Helsingin yliopisto

 

Helsingin yliopiston verkkojulkaisut

University of Helsinki, Helsinki 2006

Food and Indoor Air Isolated Bacillus Non-Protein Toxins:

Structures, Physico-Chemical Properties and Mechanisms of Effects on Eukaryotic Cells

Raimo Mikkola

Doctoral dissertation, December 2006.
University of Helsinki, Faculty of Agriculture and Forestry, Department of Applied Chemistry and Microbiology, Division of Microbiology.

We report here the structures and properties of heat-stable, non-protein, and mammalian cell-toxic compounds produced by spore-forming bacilli isolated from indoor air of buildings and from food. Little information is available on the effects and occurrence of heat-stable non-protein toxins produced by bacilli in moisture-damaged buildings. Bacilli emit spores that move in the air and can serve as the carriers of toxins, in a manner similar to that of the spores of toxic fungi found in contaminated indoor air. Bacillus spores in food cause problems because they tolerate the temperatures applied in food manufacture and the spores later initiate growth when food storage conditions are more favorable.

Detection of the toxic compounds in Bacillus is based on using the change in mobility of boar spermatozoa as an indicator of toxic exposure. GC, LC, MS, and nuclear magnetic resonance NMR spectroscopy were used for purification, detection, quantitation, and analysis of the properties and structures of the compounds. Toxicity and the mechanisms of toxicity of the compounds were studied using boar spermatozoa, feline lung cells, human neural cells, and mitochondria isolated from rat liver. The ionophoric properties were studied using the BLM (black-lipid membrane) method.

One novel toxin, forming ion channels permeant to K+ > Na+ > Ca2+, was found and named amylosin. It is produced by B. amyloliquefaciens isolated from indoor air of moisture-damaged buildings. Amylosin was purified with an RP-HPLC and a monoisotopic mass of 1197 Da was determined with ESI-IT-MS. Furthermore, acid hydrolysis of amylosin followed by analysis of the amino acids with the GS-MS showed that it was a peptide. The presence of a chromophoric polyene group was found using a NMR spectroscopy. The quantification method developed for amylosin based on RP-HPLC-UV, using the macrolactone polyene, amphotericin B (MW 924), as a reference compound.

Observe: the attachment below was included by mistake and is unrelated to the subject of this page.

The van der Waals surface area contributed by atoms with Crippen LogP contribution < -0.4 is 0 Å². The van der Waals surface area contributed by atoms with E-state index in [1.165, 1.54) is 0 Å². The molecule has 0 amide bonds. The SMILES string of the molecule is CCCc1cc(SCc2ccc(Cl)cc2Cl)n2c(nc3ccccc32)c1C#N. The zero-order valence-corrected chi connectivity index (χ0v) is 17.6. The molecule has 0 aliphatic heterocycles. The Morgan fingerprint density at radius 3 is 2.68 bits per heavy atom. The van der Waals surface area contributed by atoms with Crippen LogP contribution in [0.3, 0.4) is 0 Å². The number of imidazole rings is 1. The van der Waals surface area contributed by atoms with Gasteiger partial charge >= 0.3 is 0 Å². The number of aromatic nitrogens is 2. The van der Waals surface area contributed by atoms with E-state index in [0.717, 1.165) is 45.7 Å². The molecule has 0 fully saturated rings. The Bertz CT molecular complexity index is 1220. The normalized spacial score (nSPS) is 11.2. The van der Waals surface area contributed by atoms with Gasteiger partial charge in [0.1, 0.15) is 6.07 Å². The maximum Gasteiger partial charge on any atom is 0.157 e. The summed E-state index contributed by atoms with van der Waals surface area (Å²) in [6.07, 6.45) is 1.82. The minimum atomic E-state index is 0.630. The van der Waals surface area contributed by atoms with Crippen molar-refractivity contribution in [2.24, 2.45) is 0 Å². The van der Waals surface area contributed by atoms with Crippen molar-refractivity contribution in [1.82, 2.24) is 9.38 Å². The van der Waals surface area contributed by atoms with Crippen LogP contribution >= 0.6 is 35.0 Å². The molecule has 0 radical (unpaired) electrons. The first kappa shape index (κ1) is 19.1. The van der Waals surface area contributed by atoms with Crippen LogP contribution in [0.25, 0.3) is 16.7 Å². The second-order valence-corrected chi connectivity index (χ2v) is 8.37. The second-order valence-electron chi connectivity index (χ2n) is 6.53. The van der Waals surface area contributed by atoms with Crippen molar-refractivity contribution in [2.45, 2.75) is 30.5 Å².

The B. licheniformis strains isolated from a food poisoning case produced a lipopeptide, lichenysin A, that ruptured mammalian cell membranes and was purified with a LC. Lichenysin A was identified by its protonated molecules and sodium- and potassium- cationized molecules with MALDI-TOF-MS. Its protonated forms were observed at m/z 1007, 1021 and 1035. The amino acids of lichenysin A were analyzed with ESI-TQ-MS/MS and, after acid hydrolysis, the stereoisomeric forms of the amino acids with RP-HPLC.

The indoor air isolates of the strain of B. amyloliquefaciens produced not only amylosin but also lipopeptides: the cell membrane-damaging surfactin and the fungicidal fengycin. They were identified with ESI-IT-MS observing their protonated molecules, the sodium- and potassium-cationized molecules and analysing the MS/MS spectra. The protonated molecules of surfactin and fengycin showed m/z values of 1009, 1023, and 1037 and 1450, 1463, 1493, and 1506, respectively.

Cereulide (MW 1152) was purified with RP-HPLC from a food poisoning strain of B. cereus. Cereulide was identified with ESI-TQ-MS according to the protonated molecule observed at m/z 1154 and the ammonium-, sodium- and potassium-cationized molecules observed at m/z 1171, 1176, and 1192, respectively. The fragment ions of the MS/MS spectrum obtained from the protonated molecule of cereulide at m/z 1154 were also interpreted. We developed a quantification method for cereulide, using RP-HPLC-UV and valinomycin (MW 1110, which structurally resembles cereulide) as the reference compound. Furthermore, we showed empirically, using the BLM method, that the emetic toxin cereulide is a specific and effective potassium ionophore of whose toxicity target is especially the mitochondria.

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Last updated 20.11.2006

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